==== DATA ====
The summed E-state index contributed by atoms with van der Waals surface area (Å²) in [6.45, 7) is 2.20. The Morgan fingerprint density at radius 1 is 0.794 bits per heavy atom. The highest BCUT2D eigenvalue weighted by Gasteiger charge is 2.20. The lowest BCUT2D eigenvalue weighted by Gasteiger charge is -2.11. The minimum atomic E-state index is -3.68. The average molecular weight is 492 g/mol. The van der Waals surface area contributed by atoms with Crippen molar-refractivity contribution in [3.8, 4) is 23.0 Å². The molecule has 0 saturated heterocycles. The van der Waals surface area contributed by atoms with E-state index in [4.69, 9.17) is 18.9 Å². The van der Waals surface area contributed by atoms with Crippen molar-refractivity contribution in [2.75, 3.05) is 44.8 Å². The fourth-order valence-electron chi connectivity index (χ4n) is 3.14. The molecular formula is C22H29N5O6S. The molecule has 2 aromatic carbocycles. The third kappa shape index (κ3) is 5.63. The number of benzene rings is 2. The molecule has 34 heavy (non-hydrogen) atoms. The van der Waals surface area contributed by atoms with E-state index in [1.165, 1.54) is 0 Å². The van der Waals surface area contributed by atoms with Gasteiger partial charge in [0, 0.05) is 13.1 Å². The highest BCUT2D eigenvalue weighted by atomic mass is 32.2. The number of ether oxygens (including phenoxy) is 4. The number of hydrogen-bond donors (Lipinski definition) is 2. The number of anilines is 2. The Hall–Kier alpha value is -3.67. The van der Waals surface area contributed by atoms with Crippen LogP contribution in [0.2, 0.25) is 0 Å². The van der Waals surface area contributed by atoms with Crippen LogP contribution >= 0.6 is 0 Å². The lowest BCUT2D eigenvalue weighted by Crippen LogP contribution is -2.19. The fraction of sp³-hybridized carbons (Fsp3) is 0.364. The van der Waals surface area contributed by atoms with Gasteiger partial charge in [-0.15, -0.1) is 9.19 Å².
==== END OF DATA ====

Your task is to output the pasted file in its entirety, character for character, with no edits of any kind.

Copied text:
The summed E-state index contributed by atoms with van der Waals surface area (Å²) in [6.45, 7) is 2.20. The Morgan fingerprint density at radius 1 is 0.794 bits per heavy atom. The highest BCUT2D eigenvalue weighted by Gasteiger charge is 2.20. The lowest BCUT2D eigenvalue weighted by Gasteiger charge is -2.11. The minimum atomic E-state index is -3.68. The average molecular weight is 492 g/mol. The van der Waals surface area contributed by atoms with Crippen molar-refractivity contribution in [3.8, 4) is 23.0 Å². The molecule has 0 saturated heterocycles. The van der Waals surface area contributed by atoms with E-state index in [4.69, 9.17) is 18.9 Å². The van der Waals surface area contributed by atoms with Crippen molar-refractivity contribution in [2.75, 3.05) is 44.8 Å². The fourth-order valence-electron chi connectivity index (χ4n) is 3.14. The molecular formula is C22H29N5O6S. The molecule has 2 aromatic carbocycles. The third kappa shape index (κ3) is 5.63. The number of benzene rings is 2. The molecule has 34 heavy (non-hydrogen) atoms. The van der Waals surface area contributed by atoms with E-state index in [1.165, 1.54) is 0 Å². The van der Waals surface area contributed by atoms with Gasteiger partial charge in [0, 0.05) is 13.1 Å². The highest BCUT2D eigenvalue weighted by atomic mass is 32.2. The number of ether oxygens (including phenoxy) is 4. The number of hydrogen-bond donors (Lipinski definition) is 2. The number of anilines is 2. The Hall–Kier alpha value is -3.67. The van der Waals surface area contributed by atoms with Crippen LogP contribution in [0.2, 0.25) is 0 Å². The van der Waals surface area contributed by atoms with Crippen LogP contribution >= 0.6 is 0 Å². The lowest BCUT2D eigenvalue weighted by Crippen LogP contribution is -2.19. The fraction of sp³-hybridized carbons (Fsp3) is 0.364. The van der Waals surface area contributed by atoms with Gasteiger partial charge in [-0.15, -0.1) is 9.19 Å².